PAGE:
Inmotive inks deal with Suzuki to develop two-speed EV transmission

Shirley Beal
Inmotive inks deal with Suzuki to develop two-speed EV transmission

Agreement another sign EV investment dollars are flowing to unusual places

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Toronto-based startup Inmotive Inc. has struck an agreement with Japan’s Suzuki Motor Corp. to develop a two-speed geared transmission for electric vehicles.

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Details of the financial arrangement announced this week remain opaque, but the broad outlines show that electric vehicles continue to evolve in unexpected ways as tens of billions of dollars flow into the auto industry subsector.

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Currently, electric vehicles use single-speed motors. But Inmotive says its patented mechanical two-speed transmission makes EVs up to 15 per cent more efficient, thereby extending their range or allowing automakers to use smaller, cheaper batteries and still meet performance expectations.

The situation demonstrates that even as electric vehicle performance is often linked to battery chemistry and size, there is also a burgeoning group of companies focused on innovation in other areas, such as the motor.

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“I would say the electric vehicle, in its evolutionary path, is about where conventional engine cars were in 1940,” said Peter Frise, associate dean and professor of mechanical and automotive engineering at the University of Windsor. “They’re safe, reliable and they work, but there is a heck of a lot more to be done to optimize them.”

He predicts many EV advancements will come through software and other digital innovations from companies outside the auto sector’s epicentre in Windsor, Ont. The automotive industry is increasingly interwoven with the tech sector, Frise said.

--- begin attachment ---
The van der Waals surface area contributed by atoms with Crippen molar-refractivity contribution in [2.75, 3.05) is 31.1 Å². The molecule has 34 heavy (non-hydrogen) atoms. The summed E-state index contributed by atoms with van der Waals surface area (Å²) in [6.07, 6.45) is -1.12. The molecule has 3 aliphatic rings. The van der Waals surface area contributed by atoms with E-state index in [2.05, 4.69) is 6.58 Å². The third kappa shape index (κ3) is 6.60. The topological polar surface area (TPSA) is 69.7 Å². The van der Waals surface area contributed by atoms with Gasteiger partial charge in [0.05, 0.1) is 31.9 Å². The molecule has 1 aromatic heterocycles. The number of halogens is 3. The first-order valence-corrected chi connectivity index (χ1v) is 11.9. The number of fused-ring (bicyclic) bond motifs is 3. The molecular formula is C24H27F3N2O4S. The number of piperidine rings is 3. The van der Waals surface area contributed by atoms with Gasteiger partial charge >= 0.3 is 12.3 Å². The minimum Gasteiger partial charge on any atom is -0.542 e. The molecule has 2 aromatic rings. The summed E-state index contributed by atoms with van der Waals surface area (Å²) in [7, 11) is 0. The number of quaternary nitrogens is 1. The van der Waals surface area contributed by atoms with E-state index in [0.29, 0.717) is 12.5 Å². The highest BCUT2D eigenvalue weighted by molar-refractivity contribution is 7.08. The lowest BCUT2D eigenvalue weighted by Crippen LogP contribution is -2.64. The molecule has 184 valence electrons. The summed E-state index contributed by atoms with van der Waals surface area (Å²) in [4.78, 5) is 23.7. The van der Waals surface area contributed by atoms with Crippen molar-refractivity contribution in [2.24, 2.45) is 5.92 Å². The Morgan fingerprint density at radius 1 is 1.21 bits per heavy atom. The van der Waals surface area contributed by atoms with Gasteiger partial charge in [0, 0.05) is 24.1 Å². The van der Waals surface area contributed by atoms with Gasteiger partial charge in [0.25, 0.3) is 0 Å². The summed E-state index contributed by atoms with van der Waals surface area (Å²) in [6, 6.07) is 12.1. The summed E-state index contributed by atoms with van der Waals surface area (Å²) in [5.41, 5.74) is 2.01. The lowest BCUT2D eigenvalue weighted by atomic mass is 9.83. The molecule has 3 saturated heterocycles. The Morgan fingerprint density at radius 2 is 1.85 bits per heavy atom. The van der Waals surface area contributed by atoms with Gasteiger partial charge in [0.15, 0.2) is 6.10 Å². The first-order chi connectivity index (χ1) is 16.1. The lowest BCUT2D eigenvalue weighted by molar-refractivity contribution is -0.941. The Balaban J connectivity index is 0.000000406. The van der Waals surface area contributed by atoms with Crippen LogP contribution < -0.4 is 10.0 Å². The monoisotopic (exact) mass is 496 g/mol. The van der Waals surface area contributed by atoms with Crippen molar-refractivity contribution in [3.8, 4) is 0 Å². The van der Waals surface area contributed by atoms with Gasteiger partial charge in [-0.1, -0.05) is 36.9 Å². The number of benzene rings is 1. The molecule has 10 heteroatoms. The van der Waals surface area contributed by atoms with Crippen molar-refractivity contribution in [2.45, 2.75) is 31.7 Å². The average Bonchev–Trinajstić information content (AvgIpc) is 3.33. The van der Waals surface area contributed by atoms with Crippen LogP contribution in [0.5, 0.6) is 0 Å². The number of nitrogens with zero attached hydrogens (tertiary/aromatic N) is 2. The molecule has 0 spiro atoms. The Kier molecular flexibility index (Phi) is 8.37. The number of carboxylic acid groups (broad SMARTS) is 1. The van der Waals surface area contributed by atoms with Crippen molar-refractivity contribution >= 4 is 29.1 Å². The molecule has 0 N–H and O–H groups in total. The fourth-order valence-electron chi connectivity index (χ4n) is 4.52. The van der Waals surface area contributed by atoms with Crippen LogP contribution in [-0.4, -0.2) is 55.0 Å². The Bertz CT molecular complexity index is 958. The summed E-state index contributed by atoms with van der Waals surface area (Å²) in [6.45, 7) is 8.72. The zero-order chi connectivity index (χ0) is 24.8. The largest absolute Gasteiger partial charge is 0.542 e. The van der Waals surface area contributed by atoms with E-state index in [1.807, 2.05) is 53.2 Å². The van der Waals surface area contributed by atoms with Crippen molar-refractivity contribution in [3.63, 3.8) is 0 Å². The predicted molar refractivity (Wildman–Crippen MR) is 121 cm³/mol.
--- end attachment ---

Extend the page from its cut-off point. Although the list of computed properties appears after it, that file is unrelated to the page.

Indeed, back in 2011, Inmotive was a tenant in the MaRs Discovery District, a non-profit tech incubation centre in downtown Toronto. The company was created in 2010 after Anthony Wong, co-founder and chief technical officer, and force behind the “mechanical sprocket,” was introduced by a mutual acquaintance to “serial entrepreneur” Paul Bottero, co-founder and president. Inmotive has since spent the last decade collecting 17 patents.

Still, the company differs from many other electric vehicle tech innovators in that its “morphing sprocket” is mechanical in nature.

“In the beginning I was originally trying to think of a better kind of bike transmission,” Wong has said of the invention.

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On a bicycle, a derailleur moves the chain side to side over sprockets to switch gears. Wong’s idea was to instead move the sprockets over the chain, and the “morphing sprocket” was born.

Several years ago, the company left the MaRS district and established its headquarters in North York, Ont. Inmotive also has a business presence in Europe, Japan and China.

“We’re starting to generate revenues now, but we’re still an early stage company,” Bottero said.

Though Bottero would not disclose details about the deal with Suzuki, he described Inmotive as an engineering and design firm that plans to license its technology to automakers.

The company is currently backed by family offices and high-net worth individuals and has 32 employees, according to Bottero.

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Intially, the “morphing sprocket” was intended for stationary uses, but Bottero said they pivoted six years ago to mobility functions. Besides extending a vehicle’s range, he said the two-speed transmission could increase load capacity, making it attractive for buses or trucks.

“There aren’t a lot of companies in Toronto doing what we do,” he said.

Still, an estimated US$100 billion in investment has flowed into the auto sector since 2020, according to McKinsey & Company. That’s driving a wide-ranging reinvention of automobiles to electric, autonomous, connected and shared vehicles.

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In Canada, some of that money has flowed into companies located far away from the traditional auto sector centred in the southwestern portion of Ontario.

In July, for example, Belgium’s Umicore SA announced it would build a battery parts plant in Kingston — a six-hour drive to the east.

Frise said that part of what consumers find appealing about electric vehicles is that in general they contain fewer moving parts than combustion engine vehicles, which in theory means the vehicles cost less to maintain.

This has generally made EVs mechanically more simple, he said, but Inmotive shows that EVs won’t always evolve in line with that trend.

“You never know where a good idea is going to come from,” Frise said.

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